By Paula MacPherson
We had a chance to review the new Ford Explorer last year, just as it was becoming available at area dealers. So, why did Ford want to get us the 2012 Ford Explorer? To show off the simplified MyFord Touch system, that’s why.
For the uninitiated, the MyFord Touch video-screen-based system is the access point for many climate, audio, navigation and communications functions. To operate these controls, you must touch the little virtual button on the video screen. Unfortunately, doing so means taking your eyes off the road to look at the large central screen.
There is voice command capability, but it didn’t work for me. You’ll have to learn the MyFord Touch commands, as I did. The system often failed to respond correctly, even when I spoke clearly. When Jim said the same commands, MyFord Touch sprang into action. I think the system is sexist.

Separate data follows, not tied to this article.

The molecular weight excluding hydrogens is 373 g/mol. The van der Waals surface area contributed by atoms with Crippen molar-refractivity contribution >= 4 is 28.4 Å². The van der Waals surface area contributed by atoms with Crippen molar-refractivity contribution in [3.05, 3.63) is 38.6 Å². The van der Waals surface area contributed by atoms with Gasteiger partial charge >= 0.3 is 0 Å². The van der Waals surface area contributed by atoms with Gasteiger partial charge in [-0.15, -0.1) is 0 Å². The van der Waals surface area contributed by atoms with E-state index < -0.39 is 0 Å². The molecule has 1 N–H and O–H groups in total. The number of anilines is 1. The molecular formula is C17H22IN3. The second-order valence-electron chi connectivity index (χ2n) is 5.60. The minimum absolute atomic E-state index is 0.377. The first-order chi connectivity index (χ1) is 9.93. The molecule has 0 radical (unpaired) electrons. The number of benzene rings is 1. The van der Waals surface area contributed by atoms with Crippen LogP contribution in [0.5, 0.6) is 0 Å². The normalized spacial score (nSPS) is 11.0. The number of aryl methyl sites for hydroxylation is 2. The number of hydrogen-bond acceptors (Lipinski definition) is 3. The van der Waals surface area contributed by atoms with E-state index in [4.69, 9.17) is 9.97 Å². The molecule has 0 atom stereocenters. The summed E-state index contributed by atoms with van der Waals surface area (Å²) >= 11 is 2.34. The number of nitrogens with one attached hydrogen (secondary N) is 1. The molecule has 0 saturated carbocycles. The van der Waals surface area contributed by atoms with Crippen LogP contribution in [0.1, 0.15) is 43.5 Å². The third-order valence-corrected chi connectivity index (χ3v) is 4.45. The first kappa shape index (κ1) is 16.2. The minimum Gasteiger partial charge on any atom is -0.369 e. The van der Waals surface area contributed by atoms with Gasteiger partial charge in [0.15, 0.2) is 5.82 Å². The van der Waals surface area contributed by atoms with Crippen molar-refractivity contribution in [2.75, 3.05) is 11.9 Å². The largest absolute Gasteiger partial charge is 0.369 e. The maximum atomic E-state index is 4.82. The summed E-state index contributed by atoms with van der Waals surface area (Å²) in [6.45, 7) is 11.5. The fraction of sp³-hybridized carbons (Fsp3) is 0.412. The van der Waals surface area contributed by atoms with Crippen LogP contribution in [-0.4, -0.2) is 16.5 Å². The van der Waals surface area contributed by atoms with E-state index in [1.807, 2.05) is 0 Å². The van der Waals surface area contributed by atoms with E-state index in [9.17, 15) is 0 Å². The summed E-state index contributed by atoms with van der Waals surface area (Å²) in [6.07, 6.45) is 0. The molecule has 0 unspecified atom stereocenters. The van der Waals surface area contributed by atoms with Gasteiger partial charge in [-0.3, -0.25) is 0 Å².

Many functions, such as the seat heater controls, were also slow to react. MyFord Touch may be simplified, but it’s still not as good as buyers deserve.
Fortunately, the Explorer’s virtues overcome these complaints. Get behind the wheel and it feels smaller than it looks. The ride is steady and quiet, while the seats are comfortable.
The power pedal adjustment, along with the power seat and the tilt-and-telescoping steering wheel make this car ideal for a shorter driver. The power tailgate and power folding third row seats were also very handy. The puddle lamps, which illuminated the ground around the doors at night as I approached the vehicle, were another nice feature.
The speedometer has an awkward scale. Zero miles per hour points straight down while 140 miles per hour (as if an Explorer will ever see that speed) is at the 2 o’clock position. This puts 60 miles per hour into the 9 o’clock spot.
All in all, the Explorer is an exercise in hits and misses. Fortunately, the hits are in the major areas of performance. The misses are in the details.
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